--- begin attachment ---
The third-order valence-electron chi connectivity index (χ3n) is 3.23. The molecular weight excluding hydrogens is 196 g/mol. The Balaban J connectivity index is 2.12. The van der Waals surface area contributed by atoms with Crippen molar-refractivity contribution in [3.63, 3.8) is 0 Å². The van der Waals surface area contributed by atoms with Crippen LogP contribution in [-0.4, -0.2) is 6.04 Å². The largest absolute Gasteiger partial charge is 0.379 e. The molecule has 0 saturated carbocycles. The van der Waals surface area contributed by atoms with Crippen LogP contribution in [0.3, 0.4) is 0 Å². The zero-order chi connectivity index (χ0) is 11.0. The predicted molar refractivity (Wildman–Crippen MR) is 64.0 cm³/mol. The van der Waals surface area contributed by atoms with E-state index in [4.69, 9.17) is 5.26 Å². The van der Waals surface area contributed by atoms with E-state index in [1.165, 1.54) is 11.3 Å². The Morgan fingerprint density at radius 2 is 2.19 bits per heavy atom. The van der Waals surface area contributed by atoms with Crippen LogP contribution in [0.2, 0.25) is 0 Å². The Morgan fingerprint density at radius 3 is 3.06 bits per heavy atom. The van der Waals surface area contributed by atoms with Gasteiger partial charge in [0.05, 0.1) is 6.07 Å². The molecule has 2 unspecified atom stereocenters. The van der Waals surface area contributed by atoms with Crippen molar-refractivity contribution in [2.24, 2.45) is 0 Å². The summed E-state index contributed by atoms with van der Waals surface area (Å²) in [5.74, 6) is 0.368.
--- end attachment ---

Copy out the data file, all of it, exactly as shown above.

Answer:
The third-order valence-electron chi connectivity index (χ3n) is 3.23. The molecular weight excluding hydrogens is 196 g/mol. The Balaban J connectivity index is 2.12. The van der Waals surface area contributed by atoms with Crippen molar-refractivity contribution in [3.63, 3.8) is 0 Å². The van der Waals surface area contributed by atoms with Crippen LogP contribution in [-0.4, -0.2) is 6.04 Å². The largest absolute Gasteiger partial charge is 0.379 e. The molecule has 0 saturated carbocycles. The van der Waals surface area contributed by atoms with Crippen LogP contribution in [0.3, 0.4) is 0 Å². The zero-order chi connectivity index (χ0) is 11.0. The predicted molar refractivity (Wildman–Crippen MR) is 64.0 cm³/mol. The van der Waals surface area contributed by atoms with E-state index in [4.69, 9.17) is 5.26 Å². The van der Waals surface area contributed by atoms with E-state index in [1.165, 1.54) is 11.3 Å². The Morgan fingerprint density at radius 2 is 2.19 bits per heavy atom. The van der Waals surface area contributed by atoms with Crippen LogP contribution in [0.2, 0.25) is 0 Å². The Morgan fingerprint density at radius 3 is 3.06 bits per heavy atom. The van der Waals surface area contributed by atoms with Gasteiger partial charge in [0.05, 0.1) is 6.07 Å². The molecule has 2 unspecified atom stereocenters. The van der Waals surface area contributed by atoms with Crippen molar-refractivity contribution in [2.24, 2.45) is 0 Å². The summed E-state index contributed by atoms with van der Waals surface area (Å²) in [5.74, 6) is 0.368.